Monday, July 16, 2012

Spider-Man and the Modern Comic Book Movie

Comic book movies - why are they so popular and are they here to stay...forever?!

From a piece in the New York Times...

A O. SCOTT Our superheroes have been around for a very long time — Superman and Batman were born in the ’30s; Spidey and many of his Marvel brethren are children of the ’60s — but they appear to be more powerful than ever. That is partly the result of corporate strategy and canny marketing, but it’s also clear that these serial narratives about regular folks gifted (or cursed) with extraordinary abilities and menaced by diabolical enemies exercise a powerful hold on the popular imagination. Some of the movie world’s most talented actors, directors and writers have succumbed in the past decade to the pulpy, allegorical allure of comic books. Critics have too.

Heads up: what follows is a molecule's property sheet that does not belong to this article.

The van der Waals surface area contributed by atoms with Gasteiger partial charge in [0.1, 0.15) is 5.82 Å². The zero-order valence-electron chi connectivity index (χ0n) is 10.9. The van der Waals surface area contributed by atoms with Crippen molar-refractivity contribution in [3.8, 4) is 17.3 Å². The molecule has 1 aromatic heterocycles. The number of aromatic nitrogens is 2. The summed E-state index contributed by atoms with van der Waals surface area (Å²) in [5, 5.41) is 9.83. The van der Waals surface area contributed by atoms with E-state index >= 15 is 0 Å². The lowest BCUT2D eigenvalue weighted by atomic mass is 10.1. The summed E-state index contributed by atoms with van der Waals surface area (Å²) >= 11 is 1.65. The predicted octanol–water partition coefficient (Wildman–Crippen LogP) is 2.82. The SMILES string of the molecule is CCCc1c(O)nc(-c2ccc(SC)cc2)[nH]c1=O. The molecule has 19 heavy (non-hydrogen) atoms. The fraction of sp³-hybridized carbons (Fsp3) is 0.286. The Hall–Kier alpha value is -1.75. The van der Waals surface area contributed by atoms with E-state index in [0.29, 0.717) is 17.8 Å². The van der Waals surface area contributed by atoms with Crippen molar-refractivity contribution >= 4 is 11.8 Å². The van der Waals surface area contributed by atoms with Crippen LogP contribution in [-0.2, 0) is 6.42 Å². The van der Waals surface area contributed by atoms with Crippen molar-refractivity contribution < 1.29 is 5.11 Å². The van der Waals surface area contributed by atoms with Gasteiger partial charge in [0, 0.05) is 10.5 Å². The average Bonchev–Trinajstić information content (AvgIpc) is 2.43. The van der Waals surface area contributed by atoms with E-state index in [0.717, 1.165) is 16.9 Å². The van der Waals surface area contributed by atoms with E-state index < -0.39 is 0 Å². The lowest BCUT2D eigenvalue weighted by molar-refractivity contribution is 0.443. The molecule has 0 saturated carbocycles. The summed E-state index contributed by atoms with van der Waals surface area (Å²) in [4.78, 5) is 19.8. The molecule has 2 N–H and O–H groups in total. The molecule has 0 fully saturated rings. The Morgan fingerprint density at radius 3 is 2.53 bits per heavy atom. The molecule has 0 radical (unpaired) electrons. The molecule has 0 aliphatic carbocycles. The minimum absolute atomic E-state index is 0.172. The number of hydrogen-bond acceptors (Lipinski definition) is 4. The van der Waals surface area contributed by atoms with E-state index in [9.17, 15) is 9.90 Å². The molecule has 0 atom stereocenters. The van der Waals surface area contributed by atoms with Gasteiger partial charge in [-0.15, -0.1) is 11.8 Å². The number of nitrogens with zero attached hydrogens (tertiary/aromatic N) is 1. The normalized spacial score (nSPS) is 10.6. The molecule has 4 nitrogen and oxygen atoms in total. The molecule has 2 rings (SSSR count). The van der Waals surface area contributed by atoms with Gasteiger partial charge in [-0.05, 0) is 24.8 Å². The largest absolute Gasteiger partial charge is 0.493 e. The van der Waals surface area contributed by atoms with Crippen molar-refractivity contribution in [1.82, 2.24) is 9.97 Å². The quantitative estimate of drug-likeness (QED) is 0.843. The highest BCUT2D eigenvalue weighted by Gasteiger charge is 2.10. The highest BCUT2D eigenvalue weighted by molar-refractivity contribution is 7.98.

MANOHLA DARGIS On one level the allure of comic book movies is obvious, because, among other attractions, they tap into deeply rooted national myths, including that of American Eden (Superman’s Smallville); the Western hero (who’s separate from the world and also its savior); and American exceptionalism (that this country is different from all others because of its mission to make “the world safe for democracy,” as Woodrow Wilson and, I believe, Iron Man, both put it). Both Depression babies, Superman and Batman, were initially hard-boiled types, and it’s worth remembering that the DC in DC Comics was for Detective Comics. Since then the suits have largely remained the same even as the figures wearing them have changed with their times. Every age has the superhero it wants, needs or deserves. 

Comic book movies are also fun (except when they’re not) and often easy viewing (except when they make your head hurt). They’re also blunt: A guy in a unitard pummels another guy — pow! — and saves the day, the girl and the studio.

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